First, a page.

Day 1: Looking towards Death Canyon Shelf

Death Canyon Shelf was the next major destination. It was here that the Tetons came into view, though they often hid behind a curtain of clouds. Eventually, enough clouds moved in that most views were obscured. I wouldn’t see the Tetons for quite some time after that. I met a guy from Bulgaria (if I remember correctly), but now lives in Florida and hadn’t done much backpacking lately.

Day 1: Hiking into Alaska Basin.

As we hiked through Alaska Basin, he told me all about these amazing places to visit in Europe, specifically the Swiss Alps. I pulled away a bit from him, but as I was climbing up yet another pass, he shouted up to me “Good luck! Nice meeting you!” and I returned the greeting. If only you could reconnect with these people to hear the account of how their trip went.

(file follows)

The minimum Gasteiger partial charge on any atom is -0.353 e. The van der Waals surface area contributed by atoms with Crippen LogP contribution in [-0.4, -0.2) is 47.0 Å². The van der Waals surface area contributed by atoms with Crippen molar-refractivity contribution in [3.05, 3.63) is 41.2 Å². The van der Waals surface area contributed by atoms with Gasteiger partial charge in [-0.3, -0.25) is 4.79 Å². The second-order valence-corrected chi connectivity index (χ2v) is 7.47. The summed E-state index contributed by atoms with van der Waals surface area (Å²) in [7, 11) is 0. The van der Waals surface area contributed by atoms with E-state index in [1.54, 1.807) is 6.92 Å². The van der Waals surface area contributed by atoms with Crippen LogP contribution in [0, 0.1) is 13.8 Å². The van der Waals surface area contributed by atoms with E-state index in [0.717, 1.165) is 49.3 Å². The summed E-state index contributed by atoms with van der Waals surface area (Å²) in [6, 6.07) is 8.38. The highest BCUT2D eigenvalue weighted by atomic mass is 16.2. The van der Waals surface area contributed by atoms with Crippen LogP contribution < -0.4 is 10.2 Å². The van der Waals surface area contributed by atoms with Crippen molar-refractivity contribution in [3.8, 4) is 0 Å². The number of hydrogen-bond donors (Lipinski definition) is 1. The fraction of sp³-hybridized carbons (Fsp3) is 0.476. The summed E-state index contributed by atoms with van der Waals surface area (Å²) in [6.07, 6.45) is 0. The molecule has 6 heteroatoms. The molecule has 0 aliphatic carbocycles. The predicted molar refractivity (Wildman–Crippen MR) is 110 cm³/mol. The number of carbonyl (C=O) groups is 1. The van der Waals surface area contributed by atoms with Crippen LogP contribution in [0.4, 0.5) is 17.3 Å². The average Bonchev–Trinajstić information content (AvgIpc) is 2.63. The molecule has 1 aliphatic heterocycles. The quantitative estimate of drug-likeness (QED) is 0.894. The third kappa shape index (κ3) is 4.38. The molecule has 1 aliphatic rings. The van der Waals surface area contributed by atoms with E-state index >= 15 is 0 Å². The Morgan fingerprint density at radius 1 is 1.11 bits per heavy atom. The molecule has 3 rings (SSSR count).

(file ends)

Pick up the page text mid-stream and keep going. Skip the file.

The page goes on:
Day 1: From the pass I talked to my fellow hiker from below me. The fog in Alaska Basin changed it since I had remembered it last, making for a completely different experience.

21 miles in for the day, I made it to Sunset Lake by 5:30, which was about right on time. However, I had initially planned to continue past the lake up Hurricane Pass, across the boulder fields and scree slides to the south slope of Table Mountain, which I’d then hike up to and camp a mile or so down from the summit on the ridge.

Day 1: Coming into Sunset Lake

But I was uncertain how long it’d take me. There were a lot of variables. The questionable weather loomed over and the fog was still pretty thick. I felt after such a long day, I would rather just set up camp, eat dinner, visit a little with some backpackers camping nearby and get a good night’s sleep.

Day 1: thinking back on the terrain and conditions like this in Alaska Basin made me opt to not go forward up Hurricane Pass to Table Mountain this evening.